Blessing of Animals. I do think that blessing stuffed animals is a little offbeat, IMHO.

Discussing animals and their importance to us, but also teaching that they do not have immortal souls is important in our time. Viewing the devastation in New Orleans from Katrina, some people lost their lives because they would not leave their pet. Our society has elevated pets to the point that they are just as important (sometimes more) than humans!

St. Francis is the patron of ecology. Heart and Mind had a terrific ecology unit based on St. Francis, but it's not in the archives anymore. Some have taken this theme and made the preserving of the environment their God instead of viewing it as God's creation.

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MaryM
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Posted: Sept 28 2005 at 1:26am | IP Logged Quote MaryM

jenngm67 wrote:
Well, October 4 is right around the corner. I have a few ideas for our home celebration that I thought I'd pass them on...and hear your ideas for this popular saint.

Oh, I'm so glad you posted this, Jenn. I was just thinking last week how much I have enjoyed the recent brainstorming sessions on the feast days for the Archangels and St. Therese. Whenever the feast day topics come up there are always great ideas. It's also a good reminder that the feast days are coming up. So everyone keep posting ideas and requests for ideas as feast days approach!

On to St. Francis:
This is a charming (but unfortunately out of print) picture book on St Francis – Leo Politi’s
Saint Francis and the Animals

I haven’t read these two yet, but just requested them (also out of print).
Clark, Ann Nolan /Agnes Tait. Paco's Miracle. Cadmus, c.1962
Paco's grandfather raised him high in the mountains of New Mexico, with the ideals of Saint Francis. Later,after Paco had come down to stay in the little Spanish village, he dreamed of the animals and brought gifts through the snow for the Posada.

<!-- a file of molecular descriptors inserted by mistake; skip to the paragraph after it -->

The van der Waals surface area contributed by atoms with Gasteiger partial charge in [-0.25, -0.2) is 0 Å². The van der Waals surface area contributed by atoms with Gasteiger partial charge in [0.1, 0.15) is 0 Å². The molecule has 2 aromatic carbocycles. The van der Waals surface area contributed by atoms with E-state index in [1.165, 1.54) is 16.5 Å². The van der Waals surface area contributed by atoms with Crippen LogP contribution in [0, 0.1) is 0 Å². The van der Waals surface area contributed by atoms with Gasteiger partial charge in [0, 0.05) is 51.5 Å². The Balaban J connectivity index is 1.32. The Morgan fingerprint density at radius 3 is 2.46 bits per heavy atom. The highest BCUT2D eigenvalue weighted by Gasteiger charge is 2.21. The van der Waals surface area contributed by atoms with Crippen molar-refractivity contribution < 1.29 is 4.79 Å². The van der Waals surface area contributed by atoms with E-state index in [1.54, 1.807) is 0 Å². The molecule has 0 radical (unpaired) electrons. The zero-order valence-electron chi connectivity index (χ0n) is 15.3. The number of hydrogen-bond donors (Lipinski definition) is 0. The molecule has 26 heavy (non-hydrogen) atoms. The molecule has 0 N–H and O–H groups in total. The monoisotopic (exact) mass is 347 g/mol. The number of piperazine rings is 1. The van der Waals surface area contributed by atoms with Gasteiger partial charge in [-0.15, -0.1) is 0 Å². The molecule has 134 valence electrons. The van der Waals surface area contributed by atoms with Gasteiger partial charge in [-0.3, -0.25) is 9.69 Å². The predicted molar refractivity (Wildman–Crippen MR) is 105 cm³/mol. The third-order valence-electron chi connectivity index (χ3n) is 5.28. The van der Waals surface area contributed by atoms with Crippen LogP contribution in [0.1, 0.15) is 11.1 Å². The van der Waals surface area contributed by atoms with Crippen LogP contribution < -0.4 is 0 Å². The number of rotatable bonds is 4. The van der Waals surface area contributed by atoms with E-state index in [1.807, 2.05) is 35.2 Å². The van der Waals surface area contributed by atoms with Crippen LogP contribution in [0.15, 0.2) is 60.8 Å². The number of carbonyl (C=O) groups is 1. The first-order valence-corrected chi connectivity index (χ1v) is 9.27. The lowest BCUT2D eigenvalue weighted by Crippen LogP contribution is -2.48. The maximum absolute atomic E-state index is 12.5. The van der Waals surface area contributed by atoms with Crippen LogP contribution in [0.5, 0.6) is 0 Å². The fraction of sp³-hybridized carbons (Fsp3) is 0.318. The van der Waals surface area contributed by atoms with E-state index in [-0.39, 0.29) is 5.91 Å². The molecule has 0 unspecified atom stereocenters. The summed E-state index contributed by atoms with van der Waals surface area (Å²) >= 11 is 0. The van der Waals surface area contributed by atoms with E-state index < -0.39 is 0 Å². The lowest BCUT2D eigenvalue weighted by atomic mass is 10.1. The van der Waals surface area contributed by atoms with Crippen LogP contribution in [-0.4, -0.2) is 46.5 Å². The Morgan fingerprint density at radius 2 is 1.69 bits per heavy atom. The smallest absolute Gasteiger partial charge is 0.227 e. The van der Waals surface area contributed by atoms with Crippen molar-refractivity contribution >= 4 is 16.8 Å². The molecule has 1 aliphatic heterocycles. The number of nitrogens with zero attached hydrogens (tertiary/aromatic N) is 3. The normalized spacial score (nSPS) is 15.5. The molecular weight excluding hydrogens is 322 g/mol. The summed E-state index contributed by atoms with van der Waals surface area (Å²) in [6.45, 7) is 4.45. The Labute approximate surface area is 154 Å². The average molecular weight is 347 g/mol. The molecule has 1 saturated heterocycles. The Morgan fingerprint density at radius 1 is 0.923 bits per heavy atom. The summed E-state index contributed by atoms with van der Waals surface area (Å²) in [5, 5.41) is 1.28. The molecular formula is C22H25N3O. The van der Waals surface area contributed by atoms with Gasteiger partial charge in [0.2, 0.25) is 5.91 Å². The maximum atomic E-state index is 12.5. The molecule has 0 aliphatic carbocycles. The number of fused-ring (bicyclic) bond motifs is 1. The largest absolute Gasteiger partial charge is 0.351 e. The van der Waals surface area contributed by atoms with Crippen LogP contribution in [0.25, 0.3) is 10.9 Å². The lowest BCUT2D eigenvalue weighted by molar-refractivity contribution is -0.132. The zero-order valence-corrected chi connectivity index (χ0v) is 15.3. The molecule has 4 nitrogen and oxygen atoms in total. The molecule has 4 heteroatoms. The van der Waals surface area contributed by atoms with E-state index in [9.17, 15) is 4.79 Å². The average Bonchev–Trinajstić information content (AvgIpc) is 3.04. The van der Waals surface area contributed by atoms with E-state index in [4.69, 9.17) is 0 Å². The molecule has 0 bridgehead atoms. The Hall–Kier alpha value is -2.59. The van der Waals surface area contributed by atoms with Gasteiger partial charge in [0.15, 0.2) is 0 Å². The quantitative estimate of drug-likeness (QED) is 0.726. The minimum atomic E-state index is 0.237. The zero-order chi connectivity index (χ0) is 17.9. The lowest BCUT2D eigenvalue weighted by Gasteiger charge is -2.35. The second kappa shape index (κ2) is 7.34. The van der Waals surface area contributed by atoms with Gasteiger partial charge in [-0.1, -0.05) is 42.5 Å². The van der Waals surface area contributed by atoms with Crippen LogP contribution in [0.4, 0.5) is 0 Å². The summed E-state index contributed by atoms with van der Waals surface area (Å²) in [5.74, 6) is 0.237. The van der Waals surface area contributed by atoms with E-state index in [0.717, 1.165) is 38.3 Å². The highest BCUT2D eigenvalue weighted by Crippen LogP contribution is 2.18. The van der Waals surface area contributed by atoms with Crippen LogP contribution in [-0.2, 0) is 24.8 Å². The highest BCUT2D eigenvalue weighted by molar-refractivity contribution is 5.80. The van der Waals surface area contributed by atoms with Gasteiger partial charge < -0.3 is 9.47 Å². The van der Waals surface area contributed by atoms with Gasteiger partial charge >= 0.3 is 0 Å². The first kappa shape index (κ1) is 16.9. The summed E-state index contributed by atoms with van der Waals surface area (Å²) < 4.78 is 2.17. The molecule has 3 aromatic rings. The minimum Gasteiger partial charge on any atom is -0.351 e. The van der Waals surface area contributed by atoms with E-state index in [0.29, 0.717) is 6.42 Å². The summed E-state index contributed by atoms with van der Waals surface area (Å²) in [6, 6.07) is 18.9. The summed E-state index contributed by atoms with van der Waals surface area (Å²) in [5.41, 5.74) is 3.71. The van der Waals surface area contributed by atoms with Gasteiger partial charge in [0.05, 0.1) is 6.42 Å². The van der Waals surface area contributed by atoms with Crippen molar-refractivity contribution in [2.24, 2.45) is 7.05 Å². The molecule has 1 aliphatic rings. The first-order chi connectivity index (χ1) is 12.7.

Gallico, Paul /Reisie Lonette.The Small Miracle Doubleday, 1952,
Pepino's dear donkey is gravely ill and he decides to take her to the Basilica of St. Francis in Assisi.

Both sound like they would be good. I have read several other Ann Nolan Clark books. They are great. She does a real nice job of writing about the people of New Mexico – most of the characters are Catholic and the faith is infused in subtle ways throughout the books.


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JennGM
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Posted: Sept 28 2005 at 7:59am | IP Logged Quote JennGM

MaryM wrote:
This is a charming (but unfortunately out of print) picture book on St Francis – Leo Politi’s
Saint Francis and the Animals


I'm going to have to read more of Leo Politi's books!. This "gallery" shows the covers of all his books. Fun! My library doesn't have that book...I'll have to keep an eye out.

MaryM wrote:
I haven’t read these two yet, but just requested them (also out of print).
Clark, Ann Nolan /Agnes Tait. Paco's Miracle. Cadmus, c.1962
Paco's grandfather raised him high in the mountains of New Mexico, with the ideals of Saint Francis. Later,after Paco had come down to stay in the little Spanish village, he dreamed of the animals and brought gifts through the snow for the Posada.